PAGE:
Economic instruments such as tradeable pollution quotas or financial incentives to limit pollution are desirable because they can achieve environmental objectives at least cost. Among the policies available to governments to deal with environmental problems, economic instruments can deliver the best value.
Regulations, on the other hand, have been shown in many studies to be a costly and inefficient way of achieving environmental or other policy goals. Not only are regulations costly, but for every substantial regulation there are those who seek to profit from avoiding the regulation or advising others of ways around it. In his recent speech introducing the new United States policy on air pollution and climate change, President George W Bush put it well when he said the new legislation "will replace a confusing, ineffective maze of regulations for power plants that has created an endless cycle of litigation. Today, hundreds of millions of dollars are spent on lawyers, rather than environmental protection."
The argument supporting the use of economic instruments in policy is based on the principle that, by turning environmental objectives into commodities, market participants, driven by the profit motive, will work out the most effective ways to provide those "commodities" to society. In other words, economic instruments use the profit motive to prompt environmental action.
The underpinning principles are simple but it can be a complicated exercise to put in place economic instruments that can actually achieve environmental goals in the most cost-effective way. The risk is that poor implementation of economic instruments can create bad environmental results at high economic cost. Poor implementation, together with a regulation or two, could easily lead to a worse overall result than if governments did nothing at all.
An example is the mania for tree planting. It is incorrectly assumed by most people that planting trees is always good for the environment. But trees use water, and planting trees in the wrong places can substantially reduce the amount of water available for other environmental purposes. This could lead to expensive damage, such as reduced surface-water flows, higher salt concentrations in rivers and streams, and reduced returns for farmers in affected areas. A naively structured economic instrument that provides incentives to plant trees without regard to where they are planted will almost certainly not be cost effective.
The debate about economic instruments is complicated. And it is further confused by some of the more vocal members of the economics profession. One recent example is the recent pronouncement by the Australia Institute that Australian governments subsidise aluminium production, thereby generating more greenhouse gases. The claim is made on the basis that aluminium producers apparently receive cheap electricity. But this should not surprise anyone with a basic understanding of electricity markets. Aluminium producers buy base-load electricity in bulk. This type of electricity should be cheap because it costs relatively little to produce. A low price is not necessarily evidence of a subsidy.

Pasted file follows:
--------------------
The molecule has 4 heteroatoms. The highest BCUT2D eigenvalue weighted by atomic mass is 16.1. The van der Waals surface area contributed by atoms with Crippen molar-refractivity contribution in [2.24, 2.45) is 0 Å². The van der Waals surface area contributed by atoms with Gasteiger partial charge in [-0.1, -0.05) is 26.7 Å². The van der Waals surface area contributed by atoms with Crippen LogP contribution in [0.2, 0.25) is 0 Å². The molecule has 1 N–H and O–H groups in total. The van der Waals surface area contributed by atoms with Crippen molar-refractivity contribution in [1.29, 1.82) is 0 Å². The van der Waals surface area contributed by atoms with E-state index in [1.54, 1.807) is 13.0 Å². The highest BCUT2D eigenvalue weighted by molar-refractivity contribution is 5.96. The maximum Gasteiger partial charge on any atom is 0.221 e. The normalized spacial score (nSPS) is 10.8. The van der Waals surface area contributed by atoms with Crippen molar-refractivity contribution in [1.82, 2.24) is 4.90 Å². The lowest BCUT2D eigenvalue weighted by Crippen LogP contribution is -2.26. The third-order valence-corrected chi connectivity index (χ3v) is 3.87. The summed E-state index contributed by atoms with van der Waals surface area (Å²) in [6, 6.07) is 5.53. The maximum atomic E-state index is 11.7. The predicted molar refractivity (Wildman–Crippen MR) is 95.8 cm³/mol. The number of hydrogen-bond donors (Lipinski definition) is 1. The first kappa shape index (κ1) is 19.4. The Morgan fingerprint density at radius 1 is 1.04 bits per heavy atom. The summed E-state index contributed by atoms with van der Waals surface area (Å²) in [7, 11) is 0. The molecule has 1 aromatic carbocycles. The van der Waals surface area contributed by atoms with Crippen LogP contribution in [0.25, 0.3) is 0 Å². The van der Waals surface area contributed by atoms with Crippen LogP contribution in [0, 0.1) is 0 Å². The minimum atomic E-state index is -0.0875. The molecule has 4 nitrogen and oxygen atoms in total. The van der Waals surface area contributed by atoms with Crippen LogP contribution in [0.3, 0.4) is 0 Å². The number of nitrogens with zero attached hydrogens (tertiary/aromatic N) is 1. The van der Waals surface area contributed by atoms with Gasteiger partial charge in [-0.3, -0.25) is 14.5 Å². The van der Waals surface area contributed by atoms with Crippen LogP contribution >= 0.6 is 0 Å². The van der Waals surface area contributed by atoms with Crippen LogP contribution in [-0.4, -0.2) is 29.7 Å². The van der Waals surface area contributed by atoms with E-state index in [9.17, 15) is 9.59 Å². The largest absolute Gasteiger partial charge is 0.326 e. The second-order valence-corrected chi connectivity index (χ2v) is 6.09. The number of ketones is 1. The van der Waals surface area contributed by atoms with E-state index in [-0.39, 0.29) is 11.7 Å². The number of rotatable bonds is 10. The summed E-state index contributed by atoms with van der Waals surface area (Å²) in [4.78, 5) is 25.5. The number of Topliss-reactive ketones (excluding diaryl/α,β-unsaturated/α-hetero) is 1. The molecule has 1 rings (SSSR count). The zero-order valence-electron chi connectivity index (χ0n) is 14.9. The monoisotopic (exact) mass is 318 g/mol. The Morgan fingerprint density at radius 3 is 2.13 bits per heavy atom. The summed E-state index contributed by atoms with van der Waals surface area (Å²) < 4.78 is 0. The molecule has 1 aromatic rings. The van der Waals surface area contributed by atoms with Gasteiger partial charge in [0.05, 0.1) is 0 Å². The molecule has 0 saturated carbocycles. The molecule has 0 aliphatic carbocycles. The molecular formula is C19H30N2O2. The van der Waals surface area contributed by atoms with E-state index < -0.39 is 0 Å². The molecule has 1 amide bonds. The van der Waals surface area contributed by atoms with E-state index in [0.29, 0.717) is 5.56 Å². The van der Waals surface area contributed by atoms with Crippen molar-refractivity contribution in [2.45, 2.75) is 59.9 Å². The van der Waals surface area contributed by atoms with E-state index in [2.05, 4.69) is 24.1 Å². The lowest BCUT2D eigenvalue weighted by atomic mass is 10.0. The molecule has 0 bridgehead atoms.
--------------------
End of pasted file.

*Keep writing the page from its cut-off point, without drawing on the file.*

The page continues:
Economic instruments have the potential to dramatically lower the costs of international controls of green-house gas emissions. The Kyoto Protocol mandates markets in which the right to emit carbon dioxide can be traded around the world. The idea is that greenhouse-gas-emitting industries in countries where it is expensive to reduce emissions to meet the Kyoto targets would purchase emission rights from countries where emission reduction is comparatively cheap. With careful implementation, this system could be the cheapest way to reduce global emissions.
The same result would hold in a domestic pollution-trading market. The US sulphur-dioxide market is often cited as a good example of such a market - and it is. But does the model easily apply to carbon dioxide, the most important greenhouse gas that is subject to the Kyoto Protocol? Much of the economic theory about carbon dioxide trading systems makes strong assumptions about the economic setting in which the system is introduced. For example, little attention is given to transactions costs and the existence of energy price distortions such as energy subsidies or fuel excise taxes.
It turns out that introducing a carbon trading scheme into a market where there are taxes on fossil fuels will not lead to the most efficient results unless all existing tax distortions are removed, or further taxes are introduced to compensate. Given the wide diversity of taxes and subsidies on greenhouse-gas-producing sectors in many countries, this news will perhaps be greeted by the regulators as another excuse for more regulation. But the clear answer is to clean up distortionary taxes before introducing a permit-trading scheme.
Economic instruments, properly implemented, are the best way to encourage good environmental practices but it is not enough to introduce them without thought and assume that the result will be economically efficient.
Discuss in our Forums
See what other readers are saying about this article!
Click here to read & post comments.